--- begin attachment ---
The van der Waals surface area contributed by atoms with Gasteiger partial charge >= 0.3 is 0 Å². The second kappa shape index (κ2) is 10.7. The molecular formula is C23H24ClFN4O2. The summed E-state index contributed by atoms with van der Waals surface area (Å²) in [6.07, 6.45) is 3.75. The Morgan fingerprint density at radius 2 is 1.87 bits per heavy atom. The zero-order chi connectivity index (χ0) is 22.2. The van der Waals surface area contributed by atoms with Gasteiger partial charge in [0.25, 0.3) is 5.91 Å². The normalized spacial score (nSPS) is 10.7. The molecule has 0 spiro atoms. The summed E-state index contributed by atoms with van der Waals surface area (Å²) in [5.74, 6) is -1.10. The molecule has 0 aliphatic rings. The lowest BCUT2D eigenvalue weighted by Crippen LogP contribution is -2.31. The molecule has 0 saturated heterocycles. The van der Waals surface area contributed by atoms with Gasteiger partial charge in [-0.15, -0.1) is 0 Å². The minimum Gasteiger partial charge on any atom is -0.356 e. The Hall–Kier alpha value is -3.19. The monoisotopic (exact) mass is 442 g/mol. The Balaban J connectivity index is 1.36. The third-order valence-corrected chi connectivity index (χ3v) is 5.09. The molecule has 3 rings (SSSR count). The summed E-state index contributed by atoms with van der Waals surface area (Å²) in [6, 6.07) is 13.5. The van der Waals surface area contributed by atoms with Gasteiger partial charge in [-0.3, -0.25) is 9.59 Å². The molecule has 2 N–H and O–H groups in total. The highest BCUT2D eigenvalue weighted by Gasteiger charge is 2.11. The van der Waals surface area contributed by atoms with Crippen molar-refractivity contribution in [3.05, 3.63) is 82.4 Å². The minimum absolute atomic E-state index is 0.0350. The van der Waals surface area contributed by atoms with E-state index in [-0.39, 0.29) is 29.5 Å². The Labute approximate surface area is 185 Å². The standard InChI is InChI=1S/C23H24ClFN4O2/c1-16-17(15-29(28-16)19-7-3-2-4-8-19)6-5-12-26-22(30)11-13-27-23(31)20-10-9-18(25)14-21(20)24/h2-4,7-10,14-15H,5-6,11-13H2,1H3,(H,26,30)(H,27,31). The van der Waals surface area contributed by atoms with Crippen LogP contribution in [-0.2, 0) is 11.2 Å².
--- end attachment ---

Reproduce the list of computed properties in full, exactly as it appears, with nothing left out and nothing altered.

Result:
The van der Waals surface area contributed by atoms with Gasteiger partial charge >= 0.3 is 0 Å². The second kappa shape index (κ2) is 10.7. The molecular formula is C23H24ClFN4O2. The summed E-state index contributed by atoms with van der Waals surface area (Å²) in [6.07, 6.45) is 3.75. The Morgan fingerprint density at radius 2 is 1.87 bits per heavy atom. The zero-order chi connectivity index (χ0) is 22.2. The van der Waals surface area contributed by atoms with Gasteiger partial charge in [0.25, 0.3) is 5.91 Å². The normalized spacial score (nSPS) is 10.7. The molecule has 0 spiro atoms. The summed E-state index contributed by atoms with van der Waals surface area (Å²) in [5.74, 6) is -1.10. The molecule has 0 aliphatic rings. The lowest BCUT2D eigenvalue weighted by Crippen LogP contribution is -2.31. The molecule has 0 saturated heterocycles. The van der Waals surface area contributed by atoms with Gasteiger partial charge in [-0.15, -0.1) is 0 Å². The minimum Gasteiger partial charge on any atom is -0.356 e. The Hall–Kier alpha value is -3.19. The monoisotopic (exact) mass is 442 g/mol. The Balaban J connectivity index is 1.36. The third-order valence-corrected chi connectivity index (χ3v) is 5.09. The molecule has 3 rings (SSSR count). The summed E-state index contributed by atoms with van der Waals surface area (Å²) in [6, 6.07) is 13.5. The van der Waals surface area contributed by atoms with Gasteiger partial charge in [-0.3, -0.25) is 9.59 Å². The molecule has 2 N–H and O–H groups in total. The highest BCUT2D eigenvalue weighted by Gasteiger charge is 2.11. The van der Waals surface area contributed by atoms with Crippen molar-refractivity contribution in [3.05, 3.63) is 82.4 Å². The minimum absolute atomic E-state index is 0.0350. The van der Waals surface area contributed by atoms with E-state index in [-0.39, 0.29) is 29.5 Å². The Labute approximate surface area is 185 Å². The standard InChI is InChI=1S/C23H24ClFN4O2/c1-16-17(15-29(28-16)19-7-3-2-4-8-19)6-5-12-26-22(30)11-13-27-23(31)20-10-9-18(25)14-21(20)24/h2-4,7-10,14-15H,5-6,11-13H2,1H3,(H,26,30)(H,27,31). The van der Waals surface area contributed by atoms with Crippen LogP contribution in [-0.2, 0) is 11.2 Å².